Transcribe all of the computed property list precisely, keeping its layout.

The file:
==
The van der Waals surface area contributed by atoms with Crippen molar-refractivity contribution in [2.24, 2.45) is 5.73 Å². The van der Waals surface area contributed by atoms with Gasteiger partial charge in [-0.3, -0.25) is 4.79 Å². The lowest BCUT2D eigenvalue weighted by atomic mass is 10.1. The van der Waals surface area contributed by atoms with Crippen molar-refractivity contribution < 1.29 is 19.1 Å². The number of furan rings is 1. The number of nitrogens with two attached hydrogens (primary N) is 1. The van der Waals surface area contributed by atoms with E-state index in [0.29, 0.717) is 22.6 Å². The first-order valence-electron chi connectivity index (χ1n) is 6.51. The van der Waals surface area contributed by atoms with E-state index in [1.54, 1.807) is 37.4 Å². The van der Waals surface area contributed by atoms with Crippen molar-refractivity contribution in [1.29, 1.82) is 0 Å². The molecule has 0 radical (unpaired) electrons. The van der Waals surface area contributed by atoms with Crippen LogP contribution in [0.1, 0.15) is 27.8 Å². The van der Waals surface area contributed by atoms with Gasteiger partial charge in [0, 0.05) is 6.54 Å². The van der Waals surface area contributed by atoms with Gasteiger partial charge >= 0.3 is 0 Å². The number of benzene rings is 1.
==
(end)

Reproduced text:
The van der Waals surface area contributed by atoms with Crippen molar-refractivity contribution in [2.24, 2.45) is 5.73 Å². The van der Waals surface area contributed by atoms with Gasteiger partial charge in [-0.3, -0.25) is 4.79 Å². The lowest BCUT2D eigenvalue weighted by atomic mass is 10.1. The van der Waals surface area contributed by atoms with Crippen molar-refractivity contribution < 1.29 is 19.1 Å². The number of furan rings is 1. The number of nitrogens with two attached hydrogens (primary N) is 1. The van der Waals surface area contributed by atoms with E-state index in [0.29, 0.717) is 22.6 Å². The first-order valence-electron chi connectivity index (χ1n) is 6.51. The van der Waals surface area contributed by atoms with E-state index in [1.54, 1.807) is 37.4 Å². The van der Waals surface area contributed by atoms with Crippen molar-refractivity contribution in [1.29, 1.82) is 0 Å². The molecule has 0 radical (unpaired) electrons. The van der Waals surface area contributed by atoms with Crippen LogP contribution in [0.1, 0.15) is 27.8 Å². The van der Waals surface area contributed by atoms with Gasteiger partial charge in [0, 0.05) is 6.54 Å². The van der Waals surface area contributed by atoms with Gasteiger partial charge >= 0.3 is 0 Å². The number of benzene rings is 1.